feature: from the past
Adele Dupré Rousseau
By Stephen Donovan
Adele Marie Dupre Rousseau’s influence on the people of Grand Bayou can still be seen through her many descendants today.
She was born on Dec. 31, 1886, in Bayou Corne, La. to Louis Isidore Dupre, Jr. and Marie Malvina Gastal Dupre and was baptized at St. Elizabeth Catholic Church in Paincourtville, La. on Jan 12, 1887.
She was married to Marcellin Rousseau on July 10, 1901, at the age of 14 at the first officiated wedding held at St. Elizabeth. Today, Adele Rousseau—or Mamere, as she is referred to—lives on in the memories of her grandchildren.
Her son Earl penned an article in The Bayou Journal on Aug. 2, 2005, detailing how she influenced much of the family.
“When I was a small child she insisted I arrange my clothes, my shoes, my books for school in one place before going to bed at night. She expected my bed to be made before leaving the house in the morning and fixed before retiring for the night,” Earl wrote. “She would always say to put things in order and you will always find them when the need arises. She preached on doing things right the first time, instead of leaving things half-way done and then having to do them over again.”
Nell Aucoin Naquin, her granddaughter, says she spent many nights “veille-ing,” or “sitting up,” together at Adele’s home talking and looking at old pictures.
“For the most part people didn’t have televisions much till the ’50s,” Naquin says, “so I can remember spending the night veille-ing with her talking about stuff and looking at pictures. It’s sad, with the advent of tv and computers, that kind of visiting doesn’t happen anymore.”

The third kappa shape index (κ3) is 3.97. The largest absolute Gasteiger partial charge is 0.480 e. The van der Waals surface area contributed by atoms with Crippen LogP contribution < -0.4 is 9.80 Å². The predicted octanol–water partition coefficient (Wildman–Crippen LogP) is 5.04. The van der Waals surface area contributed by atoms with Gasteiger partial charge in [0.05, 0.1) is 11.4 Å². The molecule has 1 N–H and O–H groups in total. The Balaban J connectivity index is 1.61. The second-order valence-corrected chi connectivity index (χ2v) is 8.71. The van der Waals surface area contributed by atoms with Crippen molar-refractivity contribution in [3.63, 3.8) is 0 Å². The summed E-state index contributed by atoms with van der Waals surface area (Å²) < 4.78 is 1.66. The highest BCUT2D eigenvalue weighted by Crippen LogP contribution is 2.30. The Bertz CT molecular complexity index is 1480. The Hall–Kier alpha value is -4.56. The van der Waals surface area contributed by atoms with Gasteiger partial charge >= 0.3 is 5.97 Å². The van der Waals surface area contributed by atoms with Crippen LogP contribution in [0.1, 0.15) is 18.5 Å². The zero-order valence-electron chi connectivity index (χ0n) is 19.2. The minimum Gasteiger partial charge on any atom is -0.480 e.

Naquin says the family didn’t want Adele sleeping alone, so she was sent to keep her company. Naquin says Adele deeply appreciated the time she spent with her and would often treat her to milk-punch.
“It had eggs and milk and sugar and vanilla, and she would float a meringue on top. I still make that drink today sometimes,” Naquin says. “She treated me like a queen.”
Angela Rousseau Diez, daughter of Earl Rousseau, Adele’s youngest child, and the genealogical hobbyist of the family says
“Between the age of 31 and 43, “Mamere” lost four young children, her parents and her husband,” Diez wrote in a Facebook post. “In April of 1917, she had her eleventh child, a son named Raymond. When Raymond was 14 months old, he died of Infantile Diarrhea. Four months after Raymond died, while she was still grieving this loss of this baby, she had her 12th child, Aunt “Sis”. In 1920, “Mamere” had her 13th child, another son, Malvin was born. And, two years later, on February 15th another son, Philton was born. Tragically, Philton died when he was 7 months old of gastroenteritis. Just a year after Philton’s death, “Mamere” had her 15th child, Olga was born September 19, 1923. Olga’s life ended before she was five weeks old as she had been born with a heart defect. Eleven months later, Malvin died on August 27, 1924; he was just 4 years and 8 months old. His death certificate lists the cause of death kidney failure. Again, as she is newly grieving the loss of Malvin, just three weeks later she gave birth to their last child, my father, Earl.”
Diez also lists an unnamed child as being stillborn and wrote that Adele’s father died on April 19, 1927, her husband died July 8, 1929, of stomach cancer—two days before their 28th anniversary—and her mother died on Dec. 18, 1929. According to a 1940 census, Diez says Adele’s occupation was listed as a servant in private homes.
“She would stay with a woman who had a baby for 6 weeks and take care of both the baby and the mother. Then she’d move on to another who had given birth,” Diez says.
Diez says she and her cousins always knew Mamere was a “hard woman,” but that she realized that Adele had a tough life, as she lived longer as a widow than most people of her generation lived at all.
Adele Rousseau lived to the age of 97. According to her obituary, Adele lived to see the birth of all 59 of her grandchildren, all 161 great-grandchildren, and 48 great-great-grandchildren. According to her death certificate, Adele Marie Dupre Rousseau passed away at 4:15 a.m. on Feb 7, 1984, at Assumption General Hospital in Napoleonville from respiratory heart failure caused by pneumonia that brought about blood poisoning.